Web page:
Learning is a permanent change in behaviour caused by experience. The learner does not need to have the experience directly; we can also learn by observing others .
It is an ongoing process. Our knowledge of the world is continually being revised as we are exposed to new stimuli and receiving ongoing feedback that allows us to modify our behaviour when we find ourselves in a similar position again
Psychologists who have studied learning have developed advanced therories on the process of learning. Here we will discuss the two major approaches to learning; instrumental and classical conditioning.
It occurs when a stimulus that elicits a response is paired with another stimulus that initially does not elicit a response on its own.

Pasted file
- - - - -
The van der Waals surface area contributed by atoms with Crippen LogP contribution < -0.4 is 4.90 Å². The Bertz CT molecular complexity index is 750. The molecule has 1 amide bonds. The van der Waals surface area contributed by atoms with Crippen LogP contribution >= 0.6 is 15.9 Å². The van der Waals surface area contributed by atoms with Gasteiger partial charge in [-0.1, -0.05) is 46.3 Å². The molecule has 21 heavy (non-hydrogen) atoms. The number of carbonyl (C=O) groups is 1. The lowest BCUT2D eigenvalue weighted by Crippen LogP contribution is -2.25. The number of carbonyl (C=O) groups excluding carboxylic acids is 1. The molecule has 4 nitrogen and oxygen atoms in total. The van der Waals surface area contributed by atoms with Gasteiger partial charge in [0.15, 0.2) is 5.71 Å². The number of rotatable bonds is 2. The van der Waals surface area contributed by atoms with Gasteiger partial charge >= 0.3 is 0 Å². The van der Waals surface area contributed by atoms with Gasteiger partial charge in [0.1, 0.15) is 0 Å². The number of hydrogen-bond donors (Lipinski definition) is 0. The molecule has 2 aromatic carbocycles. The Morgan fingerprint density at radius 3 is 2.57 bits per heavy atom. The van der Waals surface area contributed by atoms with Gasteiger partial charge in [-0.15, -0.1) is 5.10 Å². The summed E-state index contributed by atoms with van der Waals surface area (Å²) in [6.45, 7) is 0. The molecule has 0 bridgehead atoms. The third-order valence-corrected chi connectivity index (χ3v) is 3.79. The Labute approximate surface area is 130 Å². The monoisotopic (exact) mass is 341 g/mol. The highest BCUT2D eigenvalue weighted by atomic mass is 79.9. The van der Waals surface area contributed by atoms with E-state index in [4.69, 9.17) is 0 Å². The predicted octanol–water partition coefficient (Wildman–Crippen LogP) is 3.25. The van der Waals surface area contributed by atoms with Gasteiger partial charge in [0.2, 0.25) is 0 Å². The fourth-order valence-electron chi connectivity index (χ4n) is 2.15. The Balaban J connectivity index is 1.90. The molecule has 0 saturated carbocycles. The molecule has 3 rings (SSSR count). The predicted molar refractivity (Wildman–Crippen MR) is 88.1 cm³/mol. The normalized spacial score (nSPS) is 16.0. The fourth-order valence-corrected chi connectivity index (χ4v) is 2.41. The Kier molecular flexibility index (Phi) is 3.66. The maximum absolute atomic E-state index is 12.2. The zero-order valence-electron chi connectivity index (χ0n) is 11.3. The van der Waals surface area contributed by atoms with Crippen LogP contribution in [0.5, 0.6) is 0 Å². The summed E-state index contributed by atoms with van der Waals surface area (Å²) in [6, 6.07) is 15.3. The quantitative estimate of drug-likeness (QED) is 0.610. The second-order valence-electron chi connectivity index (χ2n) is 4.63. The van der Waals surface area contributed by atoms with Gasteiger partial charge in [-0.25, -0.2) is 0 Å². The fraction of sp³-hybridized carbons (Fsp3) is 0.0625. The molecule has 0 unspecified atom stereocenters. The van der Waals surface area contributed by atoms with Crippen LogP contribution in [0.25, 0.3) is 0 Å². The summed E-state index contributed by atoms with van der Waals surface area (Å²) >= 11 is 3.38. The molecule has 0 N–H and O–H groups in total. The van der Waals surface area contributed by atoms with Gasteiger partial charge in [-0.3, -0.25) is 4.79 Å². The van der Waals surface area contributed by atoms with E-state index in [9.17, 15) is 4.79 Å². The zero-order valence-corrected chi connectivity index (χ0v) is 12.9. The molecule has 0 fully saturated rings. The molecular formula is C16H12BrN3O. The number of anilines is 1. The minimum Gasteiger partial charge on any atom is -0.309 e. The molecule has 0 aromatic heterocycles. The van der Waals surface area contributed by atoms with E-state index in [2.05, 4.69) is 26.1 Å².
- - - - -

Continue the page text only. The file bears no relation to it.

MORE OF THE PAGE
A Russian physiologist , Pavlov introduced classically conditioned learning by pairing a neutral stimulus ( a bell ) with a stimulus known to cause a salivation to dogs ( he squirted dry meat powder).
The powder was an unconditioned stimulus because it was capable of causing the response. Over time, the dog has learned to associate the bell with its meat powder and begin to salivate at the sound of the bell only. The drooling of these canine consumers because of a sound now has a linked to feeding time, was a conditioned response ( CR ).
This basic of classical conditioning applies to responses controlled by the autonomic and nervous systems. When these cues are consistently paired with a conditioned stimuli such as brand names, we as consumers may feel hungry, thirsty or aroused when later exposed to brand cues.
Conditioning effects are more likely to occur after the (CS) conditioned and unconditioned ( UCS ) stimuli have been paired a number of times. Repeated exposures increases the strength of stimulus-response associations and prevent the...